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Since Anybody Lived Here

Since Anybody Lived Here ~ A Short Story by Allen Kopp 

The Heaton house was down the street from the school, on a corner lot, high above the street. It was a big house, three stories, but the most interesting aspect of the house was that it was unoccupied; nobody had lived there for a long time.

The yard of the Heaton house was a mass of dead tangled weeds. A dead tree lay diagonally across the front yard, having pulled part of the front porch down with it. The house had once been painted white, but most of the paint had peeled off, revealing underneath the ugly gray of decaying wood. Windows on the first floor were boarded up, to discourage anybody from climbing through, but most of the higher-up windows still had glass in them, through which remnants of curtains, like ghostly apparitions, were visible from the street.

My friends and I passed the Heaton house going to and from school every day. We had heard the stories about the dead bodies in the house—some in coffins and some not—and about the old woman with the ax who would cut your head off if she got the chance; about the sounds of moans and clanking chains coming from the house late at night that nobody had actually heard but only claimed to have heard.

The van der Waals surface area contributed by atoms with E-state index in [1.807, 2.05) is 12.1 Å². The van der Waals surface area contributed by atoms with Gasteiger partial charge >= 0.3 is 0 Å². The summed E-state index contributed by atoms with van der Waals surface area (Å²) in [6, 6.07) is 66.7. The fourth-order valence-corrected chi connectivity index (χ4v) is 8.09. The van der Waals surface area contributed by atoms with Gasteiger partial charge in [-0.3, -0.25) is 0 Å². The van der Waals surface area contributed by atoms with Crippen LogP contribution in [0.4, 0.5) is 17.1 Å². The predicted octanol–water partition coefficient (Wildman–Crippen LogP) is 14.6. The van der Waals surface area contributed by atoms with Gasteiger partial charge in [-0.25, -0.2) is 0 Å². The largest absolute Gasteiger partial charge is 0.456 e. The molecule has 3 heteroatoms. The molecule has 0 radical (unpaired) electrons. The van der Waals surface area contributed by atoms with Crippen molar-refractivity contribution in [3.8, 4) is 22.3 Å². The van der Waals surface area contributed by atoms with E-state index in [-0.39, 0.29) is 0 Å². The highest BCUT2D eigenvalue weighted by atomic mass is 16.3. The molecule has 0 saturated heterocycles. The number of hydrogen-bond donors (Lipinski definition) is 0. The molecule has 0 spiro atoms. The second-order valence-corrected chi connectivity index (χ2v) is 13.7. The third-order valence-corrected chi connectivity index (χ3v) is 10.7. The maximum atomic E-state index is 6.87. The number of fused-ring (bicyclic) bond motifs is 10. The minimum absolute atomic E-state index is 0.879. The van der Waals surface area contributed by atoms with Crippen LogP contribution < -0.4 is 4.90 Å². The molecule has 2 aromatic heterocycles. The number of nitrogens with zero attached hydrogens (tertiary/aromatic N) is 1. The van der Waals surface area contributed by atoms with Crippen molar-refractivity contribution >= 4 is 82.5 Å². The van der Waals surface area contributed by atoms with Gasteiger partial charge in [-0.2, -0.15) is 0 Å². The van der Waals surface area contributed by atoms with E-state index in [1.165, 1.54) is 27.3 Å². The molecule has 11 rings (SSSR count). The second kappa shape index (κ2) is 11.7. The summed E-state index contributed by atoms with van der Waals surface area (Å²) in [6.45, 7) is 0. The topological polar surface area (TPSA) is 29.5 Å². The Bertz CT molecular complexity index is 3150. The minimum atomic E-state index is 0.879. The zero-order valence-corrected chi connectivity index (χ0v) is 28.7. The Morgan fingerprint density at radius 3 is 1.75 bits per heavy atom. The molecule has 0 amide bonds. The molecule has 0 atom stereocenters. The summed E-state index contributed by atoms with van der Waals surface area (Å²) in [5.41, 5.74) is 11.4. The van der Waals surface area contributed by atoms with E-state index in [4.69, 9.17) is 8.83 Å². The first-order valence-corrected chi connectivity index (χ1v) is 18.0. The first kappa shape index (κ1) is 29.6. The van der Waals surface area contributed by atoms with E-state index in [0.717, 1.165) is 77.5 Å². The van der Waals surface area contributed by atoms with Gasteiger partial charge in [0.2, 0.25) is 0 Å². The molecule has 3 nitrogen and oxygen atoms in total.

We longed to see the inside of the house, to see firsthand the dead bodies and whatever other horrors it held. It would be difficult to get inside, but not impossible. There’d be a certain amount of risk involved. We’d have to be careful and not get caught. If I got caught, I might go to jail but, worse than that, I’d be in all for all kinds of trouble at home, not the least of which would be months and maybe years of bitching and yelling.

On a gusty Saturday night in the middle of October, I told my mother that I was going to walk to the show downtown with my friend Alonzo Ficket. I had already seen the picture that was playing and knew all about it, so I was covered in case I was questioned about it later.

“Be home by eleven,” she said.